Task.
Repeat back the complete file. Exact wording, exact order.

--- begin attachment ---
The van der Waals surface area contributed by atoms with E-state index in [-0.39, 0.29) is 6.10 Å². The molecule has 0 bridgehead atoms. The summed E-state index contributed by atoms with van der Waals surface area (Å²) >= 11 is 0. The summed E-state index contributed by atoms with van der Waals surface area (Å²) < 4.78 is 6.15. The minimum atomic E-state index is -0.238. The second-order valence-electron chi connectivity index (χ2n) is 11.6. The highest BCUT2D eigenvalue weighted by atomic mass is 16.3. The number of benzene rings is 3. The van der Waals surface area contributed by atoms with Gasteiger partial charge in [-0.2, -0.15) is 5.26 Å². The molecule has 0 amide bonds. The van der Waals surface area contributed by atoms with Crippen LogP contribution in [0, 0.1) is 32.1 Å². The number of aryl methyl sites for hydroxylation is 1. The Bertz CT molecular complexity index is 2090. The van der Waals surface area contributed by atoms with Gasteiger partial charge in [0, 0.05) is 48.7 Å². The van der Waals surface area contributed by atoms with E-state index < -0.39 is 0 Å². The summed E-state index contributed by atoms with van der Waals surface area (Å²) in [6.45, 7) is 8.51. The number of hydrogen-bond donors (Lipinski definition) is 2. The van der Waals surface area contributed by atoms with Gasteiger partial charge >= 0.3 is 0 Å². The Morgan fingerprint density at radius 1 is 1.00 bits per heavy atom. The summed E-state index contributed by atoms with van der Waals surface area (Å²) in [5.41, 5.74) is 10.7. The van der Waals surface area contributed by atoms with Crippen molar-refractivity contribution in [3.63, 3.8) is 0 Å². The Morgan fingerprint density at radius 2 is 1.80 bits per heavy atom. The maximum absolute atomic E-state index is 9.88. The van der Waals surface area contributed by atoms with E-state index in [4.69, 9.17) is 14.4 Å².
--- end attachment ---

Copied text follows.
The van der Waals surface area contributed by atoms with E-state index in [-0.39, 0.29) is 6.10 Å². The molecule has 0 bridgehead atoms. The summed E-state index contributed by atoms with van der Waals surface area (Å²) >= 11 is 0. The summed E-state index contributed by atoms with van der Waals surface area (Å²) < 4.78 is 6.15. The minimum atomic E-state index is -0.238. The second-order valence-electron chi connectivity index (χ2n) is 11.6. The highest BCUT2D eigenvalue weighted by atomic mass is 16.3. The number of benzene rings is 3. The van der Waals surface area contributed by atoms with Gasteiger partial charge in [-0.2, -0.15) is 5.26 Å². The molecule has 0 amide bonds. The van der Waals surface area contributed by atoms with Crippen LogP contribution in [0, 0.1) is 32.1 Å². The number of aryl methyl sites for hydroxylation is 1. The Bertz CT molecular complexity index is 2090. The van der Waals surface area contributed by atoms with Gasteiger partial charge in [0, 0.05) is 48.7 Å². The van der Waals surface area contributed by atoms with E-state index < -0.39 is 0 Å². The summed E-state index contributed by atoms with van der Waals surface area (Å²) in [6.45, 7) is 8.51. The number of hydrogen-bond donors (Lipinski definition) is 2. The van der Waals surface area contributed by atoms with Gasteiger partial charge >= 0.3 is 0 Å². The Morgan fingerprint density at radius 1 is 1.00 bits per heavy atom. The summed E-state index contributed by atoms with van der Waals surface area (Å²) in [5.41, 5.74) is 10.7. The van der Waals surface area contributed by atoms with Crippen molar-refractivity contribution in [3.63, 3.8) is 0 Å². The Morgan fingerprint density at radius 2 is 1.80 bits per heavy atom. The maximum absolute atomic E-state index is 9.88. The van der Waals surface area contributed by atoms with E-state index in [4.69, 9.17) is 14.4 Å².